Difference between revisions of "Install"

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Install/Intro Install/Overview Install/Partitioning Install/Stage3 <translate>

Chroot into Funtoo

To set up your Funtoo Linux system, we need to "enter into" it before we boot. If you are using the Funtoo Linux LiveCD, this can be easily done with the fchroot command:

root # fchroot /mnt/funtoo /bin/bash --login
fchroot #

The fchroot command will take care of all necessary steps to enter into your new Funtoo Linux system, as well as clean up things when you exit the fchroot by typing exit or ctrl-D.

If you are using another LiveCD or USB media to install Funtoo, you can manually chroot by using the following set of commands:

root # cd /mnt/funtoo
root # mount --rbind /proc proc
root # mount --rbind /sys sys
root # mount --rbind /dev dev
root # cp /etc/resolv.conf /mnt/funtoo/etc/
root # # chroot . /bin/su --login
chroot #

For users of live CDs with 64-bit kernels installing 32-bit systems: Some software may use uname -r to check whether the system is 32 or 64-bit. You may want to append linux32 to the chroot command as a workaround, but it's generally not needed.


If you receive the error "chroot: failed to run command `/bin/bash': Exec format error", it is most likely because you are running a 32-bit kernel and trying to execute 64-bit code. Make sure that you have selected the proper type of kernel when booting your live CD.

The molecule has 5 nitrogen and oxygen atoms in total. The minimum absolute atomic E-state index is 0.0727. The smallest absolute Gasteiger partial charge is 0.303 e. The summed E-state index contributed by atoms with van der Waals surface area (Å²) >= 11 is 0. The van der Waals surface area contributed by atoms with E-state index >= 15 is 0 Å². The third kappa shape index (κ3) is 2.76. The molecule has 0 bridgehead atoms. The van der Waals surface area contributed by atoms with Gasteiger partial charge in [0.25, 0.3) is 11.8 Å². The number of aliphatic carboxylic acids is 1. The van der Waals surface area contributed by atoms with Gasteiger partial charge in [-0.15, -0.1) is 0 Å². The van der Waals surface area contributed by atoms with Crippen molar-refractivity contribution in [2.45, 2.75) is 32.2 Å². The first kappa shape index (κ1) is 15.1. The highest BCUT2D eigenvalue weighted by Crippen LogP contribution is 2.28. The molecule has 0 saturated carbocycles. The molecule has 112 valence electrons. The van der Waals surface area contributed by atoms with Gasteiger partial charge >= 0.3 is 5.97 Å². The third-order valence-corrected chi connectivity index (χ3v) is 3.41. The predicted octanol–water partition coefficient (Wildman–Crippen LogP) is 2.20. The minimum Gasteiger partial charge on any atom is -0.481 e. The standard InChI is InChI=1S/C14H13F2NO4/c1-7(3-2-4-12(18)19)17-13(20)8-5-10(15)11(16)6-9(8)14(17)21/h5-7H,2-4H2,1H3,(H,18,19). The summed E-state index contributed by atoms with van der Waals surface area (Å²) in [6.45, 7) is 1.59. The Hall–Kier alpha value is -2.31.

Test internet name resolution from within the chroot:

chroot # ping -c 5 google.com

If you can't ping, make sure that /etc/resolv.conf specifies a valid IP address for a reachable nameserver in its nameserver setting.

Congratulations! You are now chrooted inside a Funtoo Linux system. Now it's time to get Funtoo Linux properly configured so that Funtoo Linux will start successfully, without any manual assistance, when your system is restarted. </translate>

Install/PortageTree Install/Configuring Install/Portage <translate>

Prepare Disk

Funtoo Linux stage3's include a pre-built debian-sources kernel to make installation faster and easier. To see what kernel version is pre-installed, type:

chroot # emerge -s debian-sources
[ Results for search key : debian-sources ]
[ Applications found : 1 ]

*  sys-kernel/debian-sources
      Latest version available: 5.9.6_p1
      Latest version installed: 5.9.6_p1
      Size of files: 118,723 kB
      Homepage:      https://packages.debian.org/unstable/kernel/
      Description:   Debian Sources (and optional binary kernel)
      License:       GPL-2


At this point it is wise to emerge the latest sys-kernel/linux-firmware package, because various drivers rely on firmware blobs and instructions. Hardware like Wi-Fi cards, graphic cards, network cards, and others will not work properly or at all if firmware is not available. If using the stage3 image, perform the following to install it. linux-firmware will be already installed if using the gnome image: